This specific date has been found to be the peak breeding season haul-out for elephant seals on the island. And over the last couple of years, the sealers have managed to count more than 1000 animals on this day, with the numbers increasing ever so slightly with each annual count. This might sound like a lot of elephant seals for such a small island, but this includes adult males, adult females, sub-adults, yearlings, weaners (pups that have just weaned) and black pups (still suckling their moms). Meaning that many of these animals might not grow up to reach adulthood, being able to produce offspring of their own. To put this in perspective, in the history of Marion Island the old sealers (the ones that still killed seals for a living) hunted these animals for quite a number of years (and in large numbers) before it wasn’t considered profitable enough anymore. As there is no accurate account of the numbers of elephant seals on Marion Island before the seal hunting days, one can’t help but wonder what the elephant seal population would have looked like today if those early hunting days never happened.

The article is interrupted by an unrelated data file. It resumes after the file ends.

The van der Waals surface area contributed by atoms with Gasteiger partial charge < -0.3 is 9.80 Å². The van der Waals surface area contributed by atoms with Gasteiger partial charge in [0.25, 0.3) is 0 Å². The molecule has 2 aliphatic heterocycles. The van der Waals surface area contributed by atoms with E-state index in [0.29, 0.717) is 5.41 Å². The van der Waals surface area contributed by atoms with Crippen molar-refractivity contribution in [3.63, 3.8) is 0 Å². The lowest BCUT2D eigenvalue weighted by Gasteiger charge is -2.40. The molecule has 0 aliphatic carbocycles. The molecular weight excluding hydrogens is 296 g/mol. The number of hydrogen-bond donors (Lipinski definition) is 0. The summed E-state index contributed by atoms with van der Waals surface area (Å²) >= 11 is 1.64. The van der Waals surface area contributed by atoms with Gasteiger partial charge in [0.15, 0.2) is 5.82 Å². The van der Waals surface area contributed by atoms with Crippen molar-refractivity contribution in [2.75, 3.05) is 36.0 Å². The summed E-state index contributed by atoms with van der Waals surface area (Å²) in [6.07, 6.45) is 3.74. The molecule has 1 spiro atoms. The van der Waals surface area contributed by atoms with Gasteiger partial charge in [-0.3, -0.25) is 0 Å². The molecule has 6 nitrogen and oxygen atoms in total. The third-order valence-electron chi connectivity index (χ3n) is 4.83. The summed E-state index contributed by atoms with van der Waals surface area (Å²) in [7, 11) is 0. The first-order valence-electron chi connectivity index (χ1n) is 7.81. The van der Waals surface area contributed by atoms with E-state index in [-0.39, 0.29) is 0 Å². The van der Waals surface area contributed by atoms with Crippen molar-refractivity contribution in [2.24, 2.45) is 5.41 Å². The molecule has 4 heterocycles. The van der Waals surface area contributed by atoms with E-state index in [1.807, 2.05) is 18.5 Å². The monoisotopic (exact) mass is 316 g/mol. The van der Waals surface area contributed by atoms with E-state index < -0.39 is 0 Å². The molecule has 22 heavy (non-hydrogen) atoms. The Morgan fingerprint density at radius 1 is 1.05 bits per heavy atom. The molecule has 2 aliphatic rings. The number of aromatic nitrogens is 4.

But for now we are happy to say that the elephant seal hunting days on Marion Island are far behind us and that we take pleasure in studying these amazing marine mammals. There is still so much we don’t know and we look forward to the discoveries that still lie ahead. So let’s wish the “sea elephants” of Marion Island a very happy birthday. May there be many more to come!